When victims of trafficking appear in the ED, it is an opportunity for healthcare professionals to support them and to help them if they are ready. The signs might not be visible to the public, but healthcare professionals can identify risk factors, such as injuries and a controlling partner or guardian accompanying them.
“The trafficker might be with them in the ED to influence what is said and what is not said,” Koegler says. “Separate them from anyone else who might be presenting so the victim or survivor might be more honest.”
The key is to use a victim-centered approach. This allows the individual, if an adult, autonomy. If the victim is a child, then healthcare providers are mandated to intervene.
“For adults, they know their situation best and have the autonomy to make their own choices about whether they get help, call the police, or receive the services,” Koegler says. “You don’t want to miss [identifying] them at the healthcare facility because it could potentially be one of the few opportunities to support them.”
This means everyone who works in a healthcare facility should be trained in how to identify and help a suspected victim of trafficking. Without training, providers could bring harm through actions that alert the trafficker to what is going on.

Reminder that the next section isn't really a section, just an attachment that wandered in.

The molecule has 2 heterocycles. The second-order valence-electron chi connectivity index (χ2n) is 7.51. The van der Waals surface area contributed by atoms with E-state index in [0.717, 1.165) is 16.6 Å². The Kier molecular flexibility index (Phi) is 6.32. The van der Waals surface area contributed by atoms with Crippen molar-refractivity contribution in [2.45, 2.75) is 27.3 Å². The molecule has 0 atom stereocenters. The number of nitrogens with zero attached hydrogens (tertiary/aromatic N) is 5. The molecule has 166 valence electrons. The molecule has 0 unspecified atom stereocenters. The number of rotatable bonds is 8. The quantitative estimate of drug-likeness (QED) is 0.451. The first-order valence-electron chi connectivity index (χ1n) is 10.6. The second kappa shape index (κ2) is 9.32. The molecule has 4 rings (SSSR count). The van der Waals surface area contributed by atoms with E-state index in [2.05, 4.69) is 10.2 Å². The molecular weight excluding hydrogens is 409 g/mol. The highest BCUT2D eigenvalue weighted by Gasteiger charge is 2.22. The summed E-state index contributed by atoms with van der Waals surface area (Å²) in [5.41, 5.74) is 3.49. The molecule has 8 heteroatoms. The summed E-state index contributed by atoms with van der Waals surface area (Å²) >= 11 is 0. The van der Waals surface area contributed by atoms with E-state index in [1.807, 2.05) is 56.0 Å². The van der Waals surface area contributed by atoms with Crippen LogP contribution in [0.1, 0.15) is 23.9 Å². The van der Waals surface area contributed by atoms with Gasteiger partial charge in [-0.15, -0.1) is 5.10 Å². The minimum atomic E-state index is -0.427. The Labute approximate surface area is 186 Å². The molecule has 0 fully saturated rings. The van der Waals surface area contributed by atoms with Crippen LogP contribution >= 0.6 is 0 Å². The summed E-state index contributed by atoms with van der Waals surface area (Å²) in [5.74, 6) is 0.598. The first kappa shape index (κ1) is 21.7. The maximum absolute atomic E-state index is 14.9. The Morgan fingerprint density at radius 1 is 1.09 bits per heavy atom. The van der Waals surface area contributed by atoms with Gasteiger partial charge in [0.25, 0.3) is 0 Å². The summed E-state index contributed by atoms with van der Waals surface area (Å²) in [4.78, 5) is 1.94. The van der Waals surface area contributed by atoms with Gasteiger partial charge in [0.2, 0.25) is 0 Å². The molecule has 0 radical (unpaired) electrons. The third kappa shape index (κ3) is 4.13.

Each healthcare organization should put a protocol in place for what to do when a victim of trafficking is identified. Advocacy organizations, like HEAL Trafficking, make such protocols available online for health systems.2
The person who suspects a patient is a trafficking victim could be the ED receptionist, a janitor, a nurse, a case manager, or someone else. They can contact a social worker, provider, or another point person who has received more extensive training in dealing with this population.
“The point person is more trained to walk the survivor through the process of the protocol for human trafficking,” Koegler says.
Another risk in identifying victims involves privacy and stigma. If this is coded or included in their patient charts, there is a risk they will experience stigma in healthcare settings.
“If we’re going to document trafficking in greater detail in medical reports, we need to do it in a way that does not inadvertently result in more harm to people having these experiences,” Dell says. “This is a huge problem for healthcare settings, and my interest is in how we can build systems of care where clinicians do not stigmatize people who have these experiences.”
- Dell N, Koegler E, Holzer KJ, et al. ICD-10-CM codes infrequently used to document human trafficking in 2019 Nationwide Emergency Department Sample. Am J Emerg Med 2023;64:37-42.
- HEAL Trafficking. HEAL Trafficking and Hope for Justice’s Protocol Toolkit. 2023.
Human trafficking is a critical issue from a public health perspective. It has lasting psychological and physical effects on victims. There is too little information about how prevalent human trafficking is in the United States and how often the victims are seen in healthcare settings. Case managers, hospitals, and ambulatory providers could improve the data by documenting suspected or confirmed human trafficking cases via Z codes.